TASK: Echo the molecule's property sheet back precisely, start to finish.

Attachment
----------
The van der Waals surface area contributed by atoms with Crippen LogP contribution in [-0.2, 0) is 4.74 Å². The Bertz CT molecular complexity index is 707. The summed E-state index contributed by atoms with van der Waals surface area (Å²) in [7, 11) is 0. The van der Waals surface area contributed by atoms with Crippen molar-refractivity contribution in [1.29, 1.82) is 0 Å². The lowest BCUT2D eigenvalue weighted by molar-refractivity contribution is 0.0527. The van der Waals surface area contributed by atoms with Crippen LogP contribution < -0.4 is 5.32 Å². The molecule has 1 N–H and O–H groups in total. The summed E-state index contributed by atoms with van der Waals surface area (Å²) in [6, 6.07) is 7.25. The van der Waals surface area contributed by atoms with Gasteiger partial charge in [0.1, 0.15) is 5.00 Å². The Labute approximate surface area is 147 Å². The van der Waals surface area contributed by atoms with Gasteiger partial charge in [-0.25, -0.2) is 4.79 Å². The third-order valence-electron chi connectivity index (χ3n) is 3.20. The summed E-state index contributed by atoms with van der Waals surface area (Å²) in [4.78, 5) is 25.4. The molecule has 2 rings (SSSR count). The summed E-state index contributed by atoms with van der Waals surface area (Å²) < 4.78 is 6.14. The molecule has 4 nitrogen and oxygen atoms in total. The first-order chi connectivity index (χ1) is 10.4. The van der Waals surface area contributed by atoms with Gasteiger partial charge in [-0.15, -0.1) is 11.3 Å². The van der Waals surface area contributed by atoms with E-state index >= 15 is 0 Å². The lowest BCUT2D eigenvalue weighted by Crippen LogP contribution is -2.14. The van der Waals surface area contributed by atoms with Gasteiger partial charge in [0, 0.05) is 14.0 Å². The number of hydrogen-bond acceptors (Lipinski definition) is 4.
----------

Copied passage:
The van der Waals surface area contributed by atoms with Crippen LogP contribution in [-0.2, 0) is 4.74 Å². The Bertz CT molecular complexity index is 707. The summed E-state index contributed by atoms with van der Waals surface area (Å²) in [7, 11) is 0. The van der Waals surface area contributed by atoms with Crippen molar-refractivity contribution in [1.29, 1.82) is 0 Å². The lowest BCUT2D eigenvalue weighted by molar-refractivity contribution is 0.0527. The van der Waals surface area contributed by atoms with Crippen LogP contribution < -0.4 is 5.32 Å². The molecule has 1 N–H and O–H groups in total. The summed E-state index contributed by atoms with van der Waals surface area (Å²) in [6, 6.07) is 7.25. The van der Waals surface area contributed by atoms with Gasteiger partial charge in [0.1, 0.15) is 5.00 Å². The Labute approximate surface area is 147 Å². The van der Waals surface area contributed by atoms with Gasteiger partial charge in [-0.25, -0.2) is 4.79 Å². The third-order valence-electron chi connectivity index (χ3n) is 3.20. The summed E-state index contributed by atoms with van der Waals surface area (Å²) in [4.78, 5) is 25.4. The molecule has 2 rings (SSSR count). The summed E-state index contributed by atoms with van der Waals surface area (Å²) < 4.78 is 6.14. The molecule has 4 nitrogen and oxygen atoms in total. The first-order chi connectivity index (χ1) is 10.4. The van der Waals surface area contributed by atoms with Gasteiger partial charge in [-0.15, -0.1) is 11.3 Å². The van der Waals surface area contributed by atoms with E-state index >= 15 is 0 Å². The lowest BCUT2D eigenvalue weighted by Crippen LogP contribution is -2.14. The van der Waals surface area contributed by atoms with Gasteiger partial charge in [0, 0.05) is 14.0 Å². The number of hydrogen-bond acceptors (Lipinski definition) is 4.